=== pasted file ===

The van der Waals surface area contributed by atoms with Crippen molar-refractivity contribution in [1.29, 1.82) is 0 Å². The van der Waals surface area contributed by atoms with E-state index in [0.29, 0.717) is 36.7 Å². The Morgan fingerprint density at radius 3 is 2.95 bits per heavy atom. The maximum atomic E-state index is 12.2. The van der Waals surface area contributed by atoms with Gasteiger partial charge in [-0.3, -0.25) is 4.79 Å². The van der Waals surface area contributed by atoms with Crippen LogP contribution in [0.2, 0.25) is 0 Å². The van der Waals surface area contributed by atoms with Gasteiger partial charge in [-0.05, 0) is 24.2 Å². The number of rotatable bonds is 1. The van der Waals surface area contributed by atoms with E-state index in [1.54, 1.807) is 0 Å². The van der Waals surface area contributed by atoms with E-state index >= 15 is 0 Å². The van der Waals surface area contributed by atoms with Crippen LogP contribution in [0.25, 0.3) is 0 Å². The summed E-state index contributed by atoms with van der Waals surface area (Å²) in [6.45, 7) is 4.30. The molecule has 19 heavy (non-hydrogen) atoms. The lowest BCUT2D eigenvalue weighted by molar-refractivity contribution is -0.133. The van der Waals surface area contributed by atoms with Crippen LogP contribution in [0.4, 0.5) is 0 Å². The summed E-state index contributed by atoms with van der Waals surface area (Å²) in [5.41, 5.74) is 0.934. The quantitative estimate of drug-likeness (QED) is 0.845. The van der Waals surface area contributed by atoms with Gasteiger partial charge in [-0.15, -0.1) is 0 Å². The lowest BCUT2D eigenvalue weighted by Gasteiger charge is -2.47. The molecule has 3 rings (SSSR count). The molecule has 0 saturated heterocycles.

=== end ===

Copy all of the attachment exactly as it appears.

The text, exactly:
The van der Waals surface area contributed by atoms with Crippen molar-refractivity contribution in [1.29, 1.82) is 0 Å². The van der Waals surface area contributed by atoms with E-state index in [0.29, 0.717) is 36.7 Å². The Morgan fingerprint density at radius 3 is 2.95 bits per heavy atom. The maximum atomic E-state index is 12.2. The van der Waals surface area contributed by atoms with Gasteiger partial charge in [-0.3, -0.25) is 4.79 Å². The van der Waals surface area contributed by atoms with Crippen LogP contribution in [0.2, 0.25) is 0 Å². The van der Waals surface area contributed by atoms with Gasteiger partial charge in [-0.05, 0) is 24.2 Å². The number of rotatable bonds is 1. The van der Waals surface area contributed by atoms with E-state index in [1.54, 1.807) is 0 Å². The van der Waals surface area contributed by atoms with E-state index >= 15 is 0 Å². The van der Waals surface area contributed by atoms with Crippen LogP contribution in [0.25, 0.3) is 0 Å². The summed E-state index contributed by atoms with van der Waals surface area (Å²) in [6.45, 7) is 4.30. The molecule has 19 heavy (non-hydrogen) atoms. The lowest BCUT2D eigenvalue weighted by molar-refractivity contribution is -0.133. The van der Waals surface area contributed by atoms with Crippen LogP contribution in [0.4, 0.5) is 0 Å². The summed E-state index contributed by atoms with van der Waals surface area (Å²) in [5.41, 5.74) is 0.934. The quantitative estimate of drug-likeness (QED) is 0.845. The van der Waals surface area contributed by atoms with Gasteiger partial charge in [-0.15, -0.1) is 0 Å². The lowest BCUT2D eigenvalue weighted by Gasteiger charge is -2.47. The molecule has 3 rings (SSSR count). The molecule has 0 saturated heterocycles.